As a presenter, you want an audience riveted to your every word. Yet in this era of smartphone-induced limited attention spans, that challenge is becoming increasingly difficult. You need every trick in your arsenal to keep people focused.
A recent tour of the Sydney Opera House highlighted one particularly powerful technique.
In some ways, the tour was disappointing. Many of the auditoria were being set up for evening performances, so opportunities to see backstage or ‘behind the scenes’ were limited. The tour didn’t really take you anywhere that you felt you couldn’t have seen by wandering around yourself.
Yet it turned out to be an intriguing 60 minutes. And much of that was down to Nick, our guide: a storyteller with a flair for suspense.
At several points in the tour, short films described the history of the venue, and the fascinating struggle to realise an innovative design that some thought was ‘unbuildable’. After each video, Nick would create a sense of suspense to keep you involved for the next part of the tour.
For example, the first film described how construction was scheduled to take three years, and cost A$7 million. “Did we keep to budget and time?” Nick asked before starting the tour again. “We’ll find out a bit later…” (They didn’t: it took 14 years, and cost A$102 million).
Further on, another film described the sacking of architect Jorn Utzon, who left the country never to return to see his vision completed. “But it wasn’t quite the sad ending that implies,” Nick assured us afterwards, “as we’ll find out shortly…” (Utzon and his son were re-engaged in future years to design improvements to the original building).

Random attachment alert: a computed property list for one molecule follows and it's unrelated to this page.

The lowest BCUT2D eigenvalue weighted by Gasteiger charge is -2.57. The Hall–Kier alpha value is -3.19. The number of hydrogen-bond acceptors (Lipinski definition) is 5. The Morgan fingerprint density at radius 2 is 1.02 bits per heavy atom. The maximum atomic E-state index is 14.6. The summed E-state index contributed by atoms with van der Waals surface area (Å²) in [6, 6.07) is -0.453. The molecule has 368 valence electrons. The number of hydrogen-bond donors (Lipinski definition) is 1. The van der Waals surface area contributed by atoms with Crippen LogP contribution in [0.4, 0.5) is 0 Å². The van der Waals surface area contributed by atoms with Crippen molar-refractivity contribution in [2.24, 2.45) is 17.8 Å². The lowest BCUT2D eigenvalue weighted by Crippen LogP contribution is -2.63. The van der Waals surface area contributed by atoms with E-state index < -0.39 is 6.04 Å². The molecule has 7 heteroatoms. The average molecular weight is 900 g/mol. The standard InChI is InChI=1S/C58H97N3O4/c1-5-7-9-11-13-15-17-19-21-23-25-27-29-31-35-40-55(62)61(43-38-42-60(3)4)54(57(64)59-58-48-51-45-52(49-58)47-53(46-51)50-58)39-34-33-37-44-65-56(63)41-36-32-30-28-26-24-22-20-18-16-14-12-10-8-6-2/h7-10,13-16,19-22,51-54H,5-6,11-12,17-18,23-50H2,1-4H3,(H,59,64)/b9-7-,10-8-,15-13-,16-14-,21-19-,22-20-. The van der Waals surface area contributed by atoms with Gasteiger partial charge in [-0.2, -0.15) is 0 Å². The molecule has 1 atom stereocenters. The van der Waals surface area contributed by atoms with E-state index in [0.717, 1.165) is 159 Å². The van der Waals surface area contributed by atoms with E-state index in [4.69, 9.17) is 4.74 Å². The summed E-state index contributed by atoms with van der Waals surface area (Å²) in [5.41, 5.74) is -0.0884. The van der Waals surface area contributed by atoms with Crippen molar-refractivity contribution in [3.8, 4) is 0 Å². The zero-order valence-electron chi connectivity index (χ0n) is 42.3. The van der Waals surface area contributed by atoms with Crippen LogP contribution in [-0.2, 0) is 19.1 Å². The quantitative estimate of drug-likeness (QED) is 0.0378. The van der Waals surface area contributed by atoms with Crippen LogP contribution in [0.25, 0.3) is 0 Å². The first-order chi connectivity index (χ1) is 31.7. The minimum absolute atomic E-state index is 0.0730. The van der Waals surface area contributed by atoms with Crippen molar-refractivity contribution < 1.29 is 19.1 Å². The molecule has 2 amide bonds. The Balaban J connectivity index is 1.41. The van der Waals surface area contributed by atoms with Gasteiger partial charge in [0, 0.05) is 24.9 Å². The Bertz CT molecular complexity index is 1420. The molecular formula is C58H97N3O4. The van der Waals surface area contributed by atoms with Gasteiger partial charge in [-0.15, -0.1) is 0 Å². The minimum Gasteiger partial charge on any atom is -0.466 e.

It proved a simple but highly effective tactic.
Nick left his audience wondering what that final cost could possibly have been: we imagined it was higher, but not 1400% higher. And how would the sad story of the visionary architect of one of the world’s most treasured icons resolve into a happy one?
In Made to Stick, Chip and Dan Heath attribute the power of suspense to the ‘gap theory of curiosity’ proposed by behavioural economist George Loewenstein.
Curiosity, Lowenstein argues, happens when we feel we have a gap in our knowledge. Gaps cause pain. And like an itch we can’t scratch, we need to fill the gap in our knowledge to ease that pain.
It’s why many of us sit through bad movies, even though they may be painful to watch. Not knowing the end, we feel, is even more painful.
Our tendency in communication is to tell people the facts. But as the Heath brothers point out, to take advantage of the gap theory your audience first need to know they need those facts. You have to open gaps before you can close them.
So in your next presentation, take a leaf from Nick’s approach. Pose questions. Create suspense. Open gaps in your audience’s knowledge. Let them suffer the pain of not knowing the answers before you fill them in.
And watch as they hang attentively on your words.